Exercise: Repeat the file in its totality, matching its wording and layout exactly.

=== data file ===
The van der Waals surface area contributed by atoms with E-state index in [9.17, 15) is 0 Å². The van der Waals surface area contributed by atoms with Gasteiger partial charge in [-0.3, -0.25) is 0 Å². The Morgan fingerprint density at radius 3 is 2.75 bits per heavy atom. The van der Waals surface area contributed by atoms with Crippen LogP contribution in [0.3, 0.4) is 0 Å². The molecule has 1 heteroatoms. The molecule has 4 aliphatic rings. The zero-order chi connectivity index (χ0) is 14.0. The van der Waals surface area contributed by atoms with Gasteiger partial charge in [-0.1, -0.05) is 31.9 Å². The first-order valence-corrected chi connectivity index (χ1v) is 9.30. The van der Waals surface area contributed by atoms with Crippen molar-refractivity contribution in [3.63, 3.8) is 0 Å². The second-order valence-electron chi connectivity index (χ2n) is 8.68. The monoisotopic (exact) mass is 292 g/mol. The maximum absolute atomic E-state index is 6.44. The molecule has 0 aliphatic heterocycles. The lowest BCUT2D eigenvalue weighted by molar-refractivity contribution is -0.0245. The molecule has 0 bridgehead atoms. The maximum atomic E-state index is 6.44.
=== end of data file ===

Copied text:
The van der Waals surface area contributed by atoms with E-state index in [9.17, 15) is 0 Å². The van der Waals surface area contributed by atoms with Gasteiger partial charge in [-0.3, -0.25) is 0 Å². The Morgan fingerprint density at radius 3 is 2.75 bits per heavy atom. The van der Waals surface area contributed by atoms with Crippen LogP contribution in [0.3, 0.4) is 0 Å². The molecule has 1 heteroatoms. The molecule has 4 aliphatic rings. The zero-order chi connectivity index (χ0) is 14.0. The van der Waals surface area contributed by atoms with Gasteiger partial charge in [-0.1, -0.05) is 31.9 Å². The first-order valence-corrected chi connectivity index (χ1v) is 9.30. The van der Waals surface area contributed by atoms with Crippen molar-refractivity contribution in [3.63, 3.8) is 0 Å². The second-order valence-electron chi connectivity index (χ2n) is 8.68. The monoisotopic (exact) mass is 292 g/mol. The maximum absolute atomic E-state index is 6.44. The molecule has 0 aliphatic heterocycles. The lowest BCUT2D eigenvalue weighted by molar-refractivity contribution is -0.0245. The molecule has 0 bridgehead atoms. The maximum atomic E-state index is 6.44.